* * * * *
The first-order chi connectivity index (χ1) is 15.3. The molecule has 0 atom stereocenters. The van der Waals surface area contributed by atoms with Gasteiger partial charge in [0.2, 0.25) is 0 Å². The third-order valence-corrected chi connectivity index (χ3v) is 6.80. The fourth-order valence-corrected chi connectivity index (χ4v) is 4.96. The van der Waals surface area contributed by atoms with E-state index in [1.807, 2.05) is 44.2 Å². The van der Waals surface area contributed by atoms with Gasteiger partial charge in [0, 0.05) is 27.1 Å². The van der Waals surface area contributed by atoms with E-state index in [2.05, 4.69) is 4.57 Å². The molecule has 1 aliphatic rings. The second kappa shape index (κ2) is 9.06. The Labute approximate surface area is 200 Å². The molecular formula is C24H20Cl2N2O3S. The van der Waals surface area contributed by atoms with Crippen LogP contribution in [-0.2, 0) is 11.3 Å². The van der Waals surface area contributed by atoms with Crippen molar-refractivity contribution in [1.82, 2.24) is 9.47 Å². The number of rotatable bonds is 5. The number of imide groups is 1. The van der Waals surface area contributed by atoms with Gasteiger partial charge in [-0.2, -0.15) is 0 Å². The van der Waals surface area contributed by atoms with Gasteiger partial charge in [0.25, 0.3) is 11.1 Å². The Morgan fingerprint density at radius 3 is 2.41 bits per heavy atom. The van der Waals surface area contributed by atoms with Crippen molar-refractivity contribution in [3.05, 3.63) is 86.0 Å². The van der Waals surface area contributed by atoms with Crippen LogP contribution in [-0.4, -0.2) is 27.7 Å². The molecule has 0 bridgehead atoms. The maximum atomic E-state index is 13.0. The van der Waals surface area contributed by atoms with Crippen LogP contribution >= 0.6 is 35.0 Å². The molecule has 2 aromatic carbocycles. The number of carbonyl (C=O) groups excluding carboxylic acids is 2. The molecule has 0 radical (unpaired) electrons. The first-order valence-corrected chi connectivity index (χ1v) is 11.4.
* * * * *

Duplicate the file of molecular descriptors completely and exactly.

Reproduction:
The first-order chi connectivity index (χ1) is 15.3. The molecule has 0 atom stereocenters. The van der Waals surface area contributed by atoms with Gasteiger partial charge in [0.2, 0.25) is 0 Å². The third-order valence-corrected chi connectivity index (χ3v) is 6.80. The fourth-order valence-corrected chi connectivity index (χ4v) is 4.96. The van der Waals surface area contributed by atoms with E-state index in [1.807, 2.05) is 44.2 Å². The van der Waals surface area contributed by atoms with Gasteiger partial charge in [0, 0.05) is 27.1 Å². The van der Waals surface area contributed by atoms with E-state index in [2.05, 4.69) is 4.57 Å². The molecule has 1 aliphatic rings. The second kappa shape index (κ2) is 9.06. The Labute approximate surface area is 200 Å². The molecular formula is C24H20Cl2N2O3S. The van der Waals surface area contributed by atoms with Crippen LogP contribution in [-0.2, 0) is 11.3 Å². The van der Waals surface area contributed by atoms with Crippen molar-refractivity contribution in [1.82, 2.24) is 9.47 Å². The number of rotatable bonds is 5. The number of imide groups is 1. The van der Waals surface area contributed by atoms with Gasteiger partial charge in [-0.2, -0.15) is 0 Å². The van der Waals surface area contributed by atoms with Gasteiger partial charge in [0.25, 0.3) is 11.1 Å². The Morgan fingerprint density at radius 3 is 2.41 bits per heavy atom. The van der Waals surface area contributed by atoms with Crippen molar-refractivity contribution in [3.05, 3.63) is 86.0 Å². The van der Waals surface area contributed by atoms with Crippen LogP contribution in [-0.4, -0.2) is 27.7 Å². The molecule has 0 bridgehead atoms. The maximum atomic E-state index is 13.0. The van der Waals surface area contributed by atoms with Crippen LogP contribution >= 0.6 is 35.0 Å². The molecule has 2 aromatic carbocycles. The number of carbonyl (C=O) groups excluding carboxylic acids is 2. The molecule has 0 radical (unpaired) electrons. The first-order valence-corrected chi connectivity index (χ1v) is 11.4.